I see that I haven't posted here since I was in New York. I do seem to have been exceptionally occupied since I got back, but I think it's more than that. I don't know what I want to write, and I think that's because I don't know where I am at the moment, in terms of learning to live alone - or perhaps simply how to live. Like Scrooge, I need to change my way.
At the moment I have plenty of things to do, at least during the day, including bits of writing; but I don't have a major piece of writing on hand. People keep asking me what I'm going to write next (now that The Colour of Food is out in print), or worse, what I'm actually writing now, and I have no answer. So I brush them off politely, and go and do the next thing on my list instead.
Almost every day, there's another warm response to the memoir - in a letter, an email, a phone call, or a chance encounter with someone I haven't seen for a while. So I'm getting plenty of encouragement to embark on something.But what? I don't write fiction - I can't make things up, or transform experience into something new. And I don't yet seem to have any coherent idea to build on. I'm toying with the idea of writing pieces on this blog, just to play around with some very vague ideas. In the meantime, I'm hoping to be as happy and as I can over Christmas and New Year, and I hope the same for you too.
Yesterday I saw one of the great treasures of the Morgan Library: the Crusader Bible. I was lucky - the exhibition opened on 17 October. It isn't really a bible at all, because originally there was no text, just 283 incredibly detailed, gold-laden images of successive scenes from the Old Testament. The book is thought to have been originally made around 1250 for King Louis IX of France, who later became St Louis. He commissioned the glorious Sainte Chapelle In Paris.
But like other rulers of our own time, he was also obsessed with waging war in the East, mounting seven crusades, the last of which killed him. (In those days rulers did at least lead their own troops, and knew at first hand what carnage ensued, though that didn't put them off doing it over and over again.)
The Crusader Bible was designed to shore up Louis' reputation as a Christian crusader against the infidel, I.e. the Muslims. So every Old Testament story is shown in contemporary terms, with the Israelites depicted as Crusaders endlessly battling the Philistines, etc, etc. this makes it a remarkable record of 13th century life.
This book has had almost as eventful a history as the Sarajevo Haggadah (discussed recently on National Radio, and the subject of Geraldine Brooks' extraordinary novel, People of the Book). Over the centuries it travelled from France to Italy, Poland, Persia, Egypt, England, and finally New York. Various owners added captions and wrote notes in the margins.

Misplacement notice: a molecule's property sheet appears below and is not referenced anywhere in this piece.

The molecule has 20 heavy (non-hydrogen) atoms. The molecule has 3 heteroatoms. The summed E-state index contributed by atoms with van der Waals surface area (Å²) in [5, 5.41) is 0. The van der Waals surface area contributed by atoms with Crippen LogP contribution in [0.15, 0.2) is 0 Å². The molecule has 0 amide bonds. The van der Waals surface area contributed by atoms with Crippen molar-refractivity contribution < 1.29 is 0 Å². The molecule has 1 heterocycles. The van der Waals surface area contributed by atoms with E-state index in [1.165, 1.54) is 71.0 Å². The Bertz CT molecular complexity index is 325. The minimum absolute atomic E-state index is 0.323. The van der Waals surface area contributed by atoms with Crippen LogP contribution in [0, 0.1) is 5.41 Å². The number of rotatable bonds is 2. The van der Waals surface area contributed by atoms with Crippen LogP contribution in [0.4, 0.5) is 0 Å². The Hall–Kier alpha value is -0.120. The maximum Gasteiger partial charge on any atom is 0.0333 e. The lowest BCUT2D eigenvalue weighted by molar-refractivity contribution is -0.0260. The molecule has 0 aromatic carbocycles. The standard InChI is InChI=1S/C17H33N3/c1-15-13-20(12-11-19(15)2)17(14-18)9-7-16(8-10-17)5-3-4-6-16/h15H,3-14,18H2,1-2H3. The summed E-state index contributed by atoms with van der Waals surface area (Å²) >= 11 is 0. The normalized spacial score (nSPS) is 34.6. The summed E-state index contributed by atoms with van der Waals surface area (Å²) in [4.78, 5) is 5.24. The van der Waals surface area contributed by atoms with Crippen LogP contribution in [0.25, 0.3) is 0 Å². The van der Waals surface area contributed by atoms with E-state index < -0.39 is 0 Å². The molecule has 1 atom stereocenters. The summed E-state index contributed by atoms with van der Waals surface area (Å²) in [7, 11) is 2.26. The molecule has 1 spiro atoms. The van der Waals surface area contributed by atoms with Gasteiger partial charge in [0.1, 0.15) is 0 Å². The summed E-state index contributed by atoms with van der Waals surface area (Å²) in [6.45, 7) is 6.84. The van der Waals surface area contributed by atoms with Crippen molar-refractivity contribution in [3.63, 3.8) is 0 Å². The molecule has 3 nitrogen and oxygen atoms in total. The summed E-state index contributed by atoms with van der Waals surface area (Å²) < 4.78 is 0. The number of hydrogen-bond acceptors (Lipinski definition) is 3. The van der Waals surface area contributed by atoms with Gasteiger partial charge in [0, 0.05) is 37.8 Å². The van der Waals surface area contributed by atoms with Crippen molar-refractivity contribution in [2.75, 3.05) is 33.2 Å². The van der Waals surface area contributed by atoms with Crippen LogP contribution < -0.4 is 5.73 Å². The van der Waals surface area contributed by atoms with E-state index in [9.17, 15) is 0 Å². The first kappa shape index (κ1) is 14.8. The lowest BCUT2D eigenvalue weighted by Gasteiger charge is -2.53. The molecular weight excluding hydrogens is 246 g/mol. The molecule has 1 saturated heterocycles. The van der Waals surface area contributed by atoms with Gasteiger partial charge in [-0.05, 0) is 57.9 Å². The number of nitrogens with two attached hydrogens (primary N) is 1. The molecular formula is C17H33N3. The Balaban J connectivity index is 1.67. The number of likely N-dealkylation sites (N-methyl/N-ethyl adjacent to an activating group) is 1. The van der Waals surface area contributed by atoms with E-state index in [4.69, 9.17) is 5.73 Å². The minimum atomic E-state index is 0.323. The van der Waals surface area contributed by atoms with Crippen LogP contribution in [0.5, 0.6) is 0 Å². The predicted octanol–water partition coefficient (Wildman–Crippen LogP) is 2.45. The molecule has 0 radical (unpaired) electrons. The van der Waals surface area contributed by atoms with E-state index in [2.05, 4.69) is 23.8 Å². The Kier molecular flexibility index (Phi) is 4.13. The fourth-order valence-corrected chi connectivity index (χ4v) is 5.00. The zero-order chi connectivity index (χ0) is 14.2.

It's about to be rebound, and this means the library has been able, for the first time, to put 40 of the pictures on display. My favourites - a welcome relief from men fighting each other - were the ones showing the story of Ruth.
But looking at all of them again, I was struck by how each ideology and each side involved in violent conflict has confidently portrayed alien "others" in their own image, only an utterly mistaken or evil version, needing to be either wiped out or shown the right path, regardless of the deep cultural and historical gulfs between them.
Today I got up the courage to tackle the Metropolitan Museum. The queue wasn't too bad, only about 10 minutes' wait (I knew better than to try checking my coat), and I had a somewhat limited but sensible plan: head straight for he Impressionists (the purple bits on the map).
I had already had a goodly sample of other periods: medieval art at the Cloisters, Old Masters at the Frick, and Expressionism at the Neue Galerie, with MOMA to come next week. (Cubism at the Met opens to the public then too.) So as one does at giant museums, I strode purposefully past assorted wonders until I got to Degas in Room 810, with only a couple of stops to check I was going the right way.
It's not only the marvellously rich, warm, human paintings themselves - It's the associations they have. So there was one of Monet's many studies of Rouen Cathedral, this time bathed in midday sun. Harvey and I saw the cathedral in Rouen in 1999. We'd seen a group of these paintings before then, I think in Paris.
There were Giverny paintings too - one of the earlier water lily pictures, two very late almost abstract ones, and a path bordered with irises. Plus a vase of chrysanthemums. Thanks to our English friends who brought their car across to join us in Rouen, we managed to get to Giverny on the last day it was open, when the summer flowers had gone but the water lilies were still there - and swathes of chrysanthemums.
The print edition of my memoir has arrived. I talked to Kathryn Ryan about it on Monday, and yesterday it was launched with a lunchtime talk at Unity. It was the first time I'd ever had a lengthy queue form for me to sign books.
And next Wednesday (Heaven help me) I'm going to be simultaneously cooking and talking about my book on Good Morning at 9am. Live. For seven minutes. I just need to get through without (a) burning or dropping something, which happens frequently in my own kitchen, or (b) forgetting the name of my book. If the leaders of political parties can manage this (though some have definitely been better at it than others), surely I can.